Gamblin Yellows

Experience Yellow We see yellow first. Yellow demands our attention, especially when set in contrast with black. It is for this reason that these two are paired on warning signs, not to mention yellow jackets. Yellow intends to keep us safe. 

Yellow is the thinnest of hue families. For simplicity of communication, the color wheel is divided into six equal parts – but in science, it is not. Yellow is a thin sliver. We notice this on our palettes, as yellow mixtures can easily go green or orange with little outside influence. It takes some effort to mix to a true, muted yellow. Eric Aho, The Straw Field, 2013, Oil on linen, 48 x 52 inches 
“The Straw Field was painted following a walk to my studio through a sun-drenched field in late April. The straw hay pressed down by that winter’s heavy snow, glowed like amber in the brilliant new springtime light. 
I like when a color loses its name, that point when you no longer recognize the pigment as ochre, Naples yellow, or cadmium yellow medium. I started The Straw Field with several yellows on my palette and looked for ways to influence the color so it would feel both real and invented simultaneously. Soon enough yellow isn’t yellow anymore; it’s sunlight and straw.”
Gamblin Yellows in Color SpaceComposition of colors
Mineral Yellows
Cadmium Chartreuse (PY35, PG36) OPAQUE
Cadmium Lemon (PY35) OPAQUE
Cadmium Yellow Light (PY35) OPAQUE
Cadmium Yellow Medium (PY37) OPAQUE
Cadmium Yellow Deep (PY37) OPAQUE
Gold Ochre (PY43, PY83) TRANSPARENT
Naples Yellow (PW6, PY75, PY43) OPAQUE
Nickel Titanate Yellow (PY53) OPAQUE
Titanium Buff (PW6) OPAQUE
Transparent Earth Yellow (PY42) TRANSPARENT
Yellow Ochre (PY43) SEMI-TRANSPARENTModern Yellows
Hansa Yellow Light (PY3) SEMI-TRANSPARENT
Hansa Yellow Medium (PY74) SEMI-TRANSPARENT
Hansa Yellow Deep (PY75) SEMI-TRANSPARENT
Indian Yellow (PY83) TRANSPARENT
Radiant Lemon (PW6, PY3) OPAQUE
Radiant Yellow (PW6, PY83) OPAQUEEvolution of YellowYellow

Ochre (natural hydrated iron oxide) is one of the earth’s oldest pigments. It is dependable, inexpensive and prized for its neutralizing mixing properties in all painting genres. Yellow ochre was likely on your palette when you first started painting and there’s a good chance that it’s still there. The same can be said for the world’s use of this pigment in painting.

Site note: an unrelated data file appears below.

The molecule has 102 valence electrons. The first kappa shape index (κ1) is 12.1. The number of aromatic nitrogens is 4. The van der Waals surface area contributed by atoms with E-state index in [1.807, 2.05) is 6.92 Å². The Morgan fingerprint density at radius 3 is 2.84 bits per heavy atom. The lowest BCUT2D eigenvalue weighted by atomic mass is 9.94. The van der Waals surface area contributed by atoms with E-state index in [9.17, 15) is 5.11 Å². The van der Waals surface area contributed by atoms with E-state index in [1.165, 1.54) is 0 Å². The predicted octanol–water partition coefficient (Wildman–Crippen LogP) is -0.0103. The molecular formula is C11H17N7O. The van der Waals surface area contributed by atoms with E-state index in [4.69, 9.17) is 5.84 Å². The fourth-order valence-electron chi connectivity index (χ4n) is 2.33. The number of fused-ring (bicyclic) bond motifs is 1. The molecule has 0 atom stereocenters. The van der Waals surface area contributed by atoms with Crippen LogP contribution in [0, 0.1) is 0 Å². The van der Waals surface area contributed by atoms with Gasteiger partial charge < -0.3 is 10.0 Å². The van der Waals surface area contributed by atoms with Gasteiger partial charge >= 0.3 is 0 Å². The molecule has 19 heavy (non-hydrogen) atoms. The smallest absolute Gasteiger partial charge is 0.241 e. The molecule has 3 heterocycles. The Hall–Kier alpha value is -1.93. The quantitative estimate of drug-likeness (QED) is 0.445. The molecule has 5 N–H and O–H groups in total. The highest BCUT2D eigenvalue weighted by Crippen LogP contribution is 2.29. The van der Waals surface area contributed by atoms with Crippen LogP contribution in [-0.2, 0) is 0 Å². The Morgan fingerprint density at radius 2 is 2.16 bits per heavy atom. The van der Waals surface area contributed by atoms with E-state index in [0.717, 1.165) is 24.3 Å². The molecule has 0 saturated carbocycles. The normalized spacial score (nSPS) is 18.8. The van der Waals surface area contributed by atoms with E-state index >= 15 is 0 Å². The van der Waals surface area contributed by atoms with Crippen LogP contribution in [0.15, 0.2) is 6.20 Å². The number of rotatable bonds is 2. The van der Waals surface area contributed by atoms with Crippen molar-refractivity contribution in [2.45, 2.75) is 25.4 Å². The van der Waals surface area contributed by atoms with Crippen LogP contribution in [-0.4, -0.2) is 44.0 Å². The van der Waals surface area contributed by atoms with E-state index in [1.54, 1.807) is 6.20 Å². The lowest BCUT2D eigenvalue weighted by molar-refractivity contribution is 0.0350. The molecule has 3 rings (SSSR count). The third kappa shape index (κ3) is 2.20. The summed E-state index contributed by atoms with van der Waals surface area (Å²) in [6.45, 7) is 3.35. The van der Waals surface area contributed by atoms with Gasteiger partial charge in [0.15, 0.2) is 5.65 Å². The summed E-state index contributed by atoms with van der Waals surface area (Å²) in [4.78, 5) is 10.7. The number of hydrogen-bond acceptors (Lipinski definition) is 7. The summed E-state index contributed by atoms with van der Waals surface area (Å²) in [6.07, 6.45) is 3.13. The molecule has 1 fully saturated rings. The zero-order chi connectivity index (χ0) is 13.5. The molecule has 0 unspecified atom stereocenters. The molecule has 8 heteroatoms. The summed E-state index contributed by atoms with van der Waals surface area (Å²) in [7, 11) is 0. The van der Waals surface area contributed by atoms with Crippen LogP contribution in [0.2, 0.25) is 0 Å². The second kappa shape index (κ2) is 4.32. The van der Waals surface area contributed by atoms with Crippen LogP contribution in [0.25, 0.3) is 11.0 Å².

Painters of the Classical Era found brighter yellow pigments in Naples Yellow, orpiment, chrome yellow, and traditional Indian yellow. These pigments have been largely replaced by mixtures of safer pigments (in the case of Naples Yellow), brighter pigments (cadmium replacing chrome) and pigments with more humane sourcing (modern organic pigment for Indian Yellow).

Cadmium yellows were first developed in the mid-nineteenth century. Their bright mass tones and unparalleled opacity make them invaluable for the direct painting techniques that dominated twentieth-century painting up to today.

Hansa yellows are modern organic pigments that were developed in Germany in the early twentieth century. Their mass tones resemble cadmium colors, but the similarity ends there. Hansa yellows are semi-transparent and have a softer texture compared to cadmium yellows. Their heightened transparency makes them useful glazing colors.

Indian Yellow (made from the modern diarylide pigment) is the most transparent yellow in the Gamblin palette. A muted orange from the tube, it has glowing yellow transparency. This is a quality that it beautifully imparts to other transparent colors.


Indian Yellow in Mixtures


The transparency of Indian Yellow broadens the range compared to the opaque Cadmiums and semi-transparent Hansa yellows. As transparent colors invite light into paint layers – rather than reflect light off the surface like opaque colors – they are invaluable for glazing techniques and mixing dark values.
Transparent Earth Yellow is part of the family of transparent iron oxide pigments developed in the twentieth century. It is the deepest value yellow in the Gamblin palette. It is beautiful as a glaze and valuable for reducing the value and chroma of other yellows. This quality is especially useful in preventing cool yellows like Cadmium Yellow Light from going green when mixing shades.

“Optimism and Warmth”Helena Wurzel, Water Babe, 16” x 20”, oil.
“I love painting reflections and how light moves through the water. This painting captures that feeling of daydreaming while sitting in water. My use of yellows conveys the feeling of warmth.” (SEE IMAGE #7) Ilana ZweschiYELLOWHAMMER, 60” x 48”, oil/canvas.
“Yellow tends to be an undervalued color. I have had a different small yellow painting hanging in my apartment for several years. The presence of such an optimistic and warm color in my living space is significant, especially in rainy Seattle. This realization leads me to make a large YELLOWHAMMER painting.
I used Cadmium Yellow Medium for the bulk of the painting but allowed it to swing warmer with the addition of Cadmium Red, cooler with Pthalo Green, and desaturated with Dioxazine Purple. The medium is a 50/50 mixture of Gamblin Solvent-free Gel and Cold Wax to make it spreadable but keep its impasto feel.”
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